The cheapest lodgings for the April 9–14 period can be found in “downtown” or “old” Las Vegas. The Gold Spike ($22), Las Vegas Club ($28), Fitzgerald’s ($31), El Cortez ($40), Four Queens ($42) and Golden Nugget ($69) are tempting. The quality of the hotels will vary, don’t call me and complain! The Vegas Monorail does not go to downtown, nor do NAB shuttles; so transportation costs could eat into savings. Several of these establishments are also considered to be for the more serious gamblers, not tourists.

Closer to the convention center is the easily-recognized Stratosphere ($55), sort of within walking distance. Palace Station ($36) is also in the area but not walkable and there isn’t much near it.

On the “South Strip” are a number of new and inexpensive hotels such as South Point ($48) or Emerald Suites ($51), some more family-oriented. These are located at the southern end of The Strip (past the famous “Welcome to Las Vegas” sign or before it, depending on your orientation), on the other side of McCarran Airport. If you’ve rented a car and have brought the family along or would simply like to have a less frenetic atmosphere these might fit the bill.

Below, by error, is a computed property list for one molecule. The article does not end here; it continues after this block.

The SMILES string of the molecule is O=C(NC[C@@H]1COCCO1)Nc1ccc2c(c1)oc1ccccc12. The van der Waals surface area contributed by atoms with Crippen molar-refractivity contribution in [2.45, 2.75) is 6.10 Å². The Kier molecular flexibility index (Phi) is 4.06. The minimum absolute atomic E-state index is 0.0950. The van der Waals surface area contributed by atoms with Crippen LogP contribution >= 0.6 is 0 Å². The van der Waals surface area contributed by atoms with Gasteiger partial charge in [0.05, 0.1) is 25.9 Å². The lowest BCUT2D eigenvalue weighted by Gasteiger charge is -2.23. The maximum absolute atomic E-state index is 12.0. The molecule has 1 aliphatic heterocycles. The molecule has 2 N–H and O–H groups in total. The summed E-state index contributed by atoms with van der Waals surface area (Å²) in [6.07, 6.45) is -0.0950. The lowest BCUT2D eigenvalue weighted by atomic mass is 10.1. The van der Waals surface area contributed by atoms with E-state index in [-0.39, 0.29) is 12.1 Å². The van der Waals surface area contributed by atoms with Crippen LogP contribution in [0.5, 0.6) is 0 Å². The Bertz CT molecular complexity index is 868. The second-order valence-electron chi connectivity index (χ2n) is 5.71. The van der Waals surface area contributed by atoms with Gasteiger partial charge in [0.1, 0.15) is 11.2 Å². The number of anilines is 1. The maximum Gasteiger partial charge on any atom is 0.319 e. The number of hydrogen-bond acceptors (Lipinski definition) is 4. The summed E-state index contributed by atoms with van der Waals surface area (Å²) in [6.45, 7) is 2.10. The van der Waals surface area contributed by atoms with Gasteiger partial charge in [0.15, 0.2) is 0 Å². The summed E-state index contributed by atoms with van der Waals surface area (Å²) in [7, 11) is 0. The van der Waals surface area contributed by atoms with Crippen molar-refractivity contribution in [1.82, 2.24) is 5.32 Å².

Orleans ($57) and Gold Coast ($50) are hotels of the beaten path, located just “west” off The Strip, yet not too far away if you’ve solved your transpo dilemma. Not much is around the Orleans but Gold Coast is “down the street” from the Rio.

Back up towards the main drag, Excalibur ($50), Luxor ($86) and Tropicana ($63) are familiar faces and considered affordable Strip hotels. Though they lack direct shuttle service, a bus and the monorail can be accessed at the “nearby” MGM Grand. (If you haven’t been to Vegas, be forewarned - nothing is ever really ‘nearby’ or as close as it appears.)